“C. P. Snow was lucky to face only two cultures, and each of them oriented within its own province towards critical thinking. Today on a chiliad of worlds at least as many cultures flourish, and for some the very act of judging a proposition true or false seems as bafflingly pointless as the Second Law of Thermodynamics is to a critical scholar of Shakespeare. On Arcolais, for example, the school curriculum emphasises aesthetics and the visual arts to the same degree that in more critically-oriented cultures education emphasises either science and mathematics or literature and history. Students become oriented not towards drawing conclusions from in one case documents and the other experiments, but towards putting beauty into materials. The visual artist on Arcolais looks down on the pursuit of knowledge by either path with the same contempt that one of Snow’s literary friends felt towards an “uneducated” titan of the physical sciences.”

“Whereas a politician in one culture my establish her credentials by writing a book about her struggle and sense of mission, and in another by publishing a pamphlet of comparative analyses of policies, on Arcolais the candidate for office paints a major work, or casts a bronze. The voters then discuss the composition, execution, and tastefulness of the subject just as seriously as if they were a policy platform or a revelation of policy and character. And if you suggest the more usual alternative that seems as irrelevant to them as a candidate’s calligraphy or flower-arranging does on Seeonee.”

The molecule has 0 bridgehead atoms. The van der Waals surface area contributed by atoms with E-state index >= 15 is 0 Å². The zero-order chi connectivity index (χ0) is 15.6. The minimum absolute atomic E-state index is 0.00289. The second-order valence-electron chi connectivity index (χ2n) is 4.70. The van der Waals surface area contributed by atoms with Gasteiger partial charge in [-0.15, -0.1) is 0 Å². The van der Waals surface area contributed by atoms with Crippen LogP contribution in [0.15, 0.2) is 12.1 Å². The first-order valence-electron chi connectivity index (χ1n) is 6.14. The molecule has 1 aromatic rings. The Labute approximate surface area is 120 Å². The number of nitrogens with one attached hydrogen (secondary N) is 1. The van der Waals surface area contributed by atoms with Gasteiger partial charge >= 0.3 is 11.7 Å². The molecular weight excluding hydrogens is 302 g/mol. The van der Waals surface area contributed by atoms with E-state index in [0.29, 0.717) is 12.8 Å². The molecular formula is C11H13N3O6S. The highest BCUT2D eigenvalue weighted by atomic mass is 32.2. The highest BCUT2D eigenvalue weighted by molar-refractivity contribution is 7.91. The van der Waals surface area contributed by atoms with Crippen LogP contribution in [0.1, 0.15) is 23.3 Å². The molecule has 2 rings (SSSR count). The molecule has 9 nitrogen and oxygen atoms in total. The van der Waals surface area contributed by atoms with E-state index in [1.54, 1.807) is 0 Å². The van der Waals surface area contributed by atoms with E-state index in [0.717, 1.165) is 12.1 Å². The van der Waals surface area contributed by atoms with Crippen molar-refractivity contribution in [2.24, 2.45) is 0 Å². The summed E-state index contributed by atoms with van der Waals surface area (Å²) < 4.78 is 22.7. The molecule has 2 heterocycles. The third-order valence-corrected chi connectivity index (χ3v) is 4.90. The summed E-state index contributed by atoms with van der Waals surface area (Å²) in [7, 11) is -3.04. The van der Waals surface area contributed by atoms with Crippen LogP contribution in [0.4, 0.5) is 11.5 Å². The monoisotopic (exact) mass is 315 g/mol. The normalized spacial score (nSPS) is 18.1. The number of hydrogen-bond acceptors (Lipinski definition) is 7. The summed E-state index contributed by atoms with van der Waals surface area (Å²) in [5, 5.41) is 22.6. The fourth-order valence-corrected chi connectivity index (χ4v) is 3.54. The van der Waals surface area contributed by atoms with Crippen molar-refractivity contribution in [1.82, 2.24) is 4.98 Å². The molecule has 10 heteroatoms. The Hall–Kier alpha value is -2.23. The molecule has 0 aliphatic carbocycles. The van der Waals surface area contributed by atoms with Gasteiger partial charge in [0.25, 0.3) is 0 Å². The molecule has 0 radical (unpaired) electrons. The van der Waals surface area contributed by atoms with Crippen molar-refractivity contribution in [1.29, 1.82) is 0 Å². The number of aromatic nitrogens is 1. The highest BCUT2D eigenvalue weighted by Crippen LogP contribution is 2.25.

— Julian Meretrichave, Mankind: history, tragedy, farce (551 PDT)

This sounds more like a parody than a working society. That may not be a problem of course.

An NPC you could drop into this is a local who has a different appreciation of art from the hierarchy’s. You say “plating up is Art, and therefore matters, while cooking isn’t and flavour doesn’t” – that suggests a chef who is running a dark dining establishment. Then you get a schism in the critical community, and people reacting based on their positions rather than their experiences.

That might not be the exact one you want, but it needs to be someone who is doing something that is generally not recognised on the world as Art, but clearly could be. It’s subversion from within, as opposed to someone saying “why don’t we pick leaders on the basis of their ability to make an economy work” which would be subversion from without.

More parodic would be an Emperor’s New Clothes sort of deal, a hugely charismatic person who says that his air sculptures can only be appreciated by the finest æsthetic sense.

These are not properly descriptions, they are colourful pieces by writers with pungent views to advance, like futuristic P. J. O’Pourkes. Indeed we haven’t yet seen a piece by anyone who had actually been to Arcolais.

The reality is of course that the artists and aesthetes of Arcolais are a privileged class like monks and priests in mediaeval Western Europe, supported in comfort on the income of landed estates and other bequests, while most people have to work at the usual things, and there are merchants getting rich in the usual way, being resented in the usual way, and decorating their unaccountably grand houses with other people’s art that they have bought. The journeyman artists who grind out quotidian pieces for export are despised by the curators and teachers and artists-in-residence who have salaried positions in fine art, but they consider themselves a cut above mere mechanics and farmers.

Some piece could have brought attention from concealed technical details rather than concealed cultural details a la Dan Brown.

With the empire’s monopoly on access to interstellar travel any opportunity to move technical information incognito could drive interest. It might even trend to corporate espionage. Consider if merchants moving art try to smuggle information which offers a competitve advantage in the details of a painting.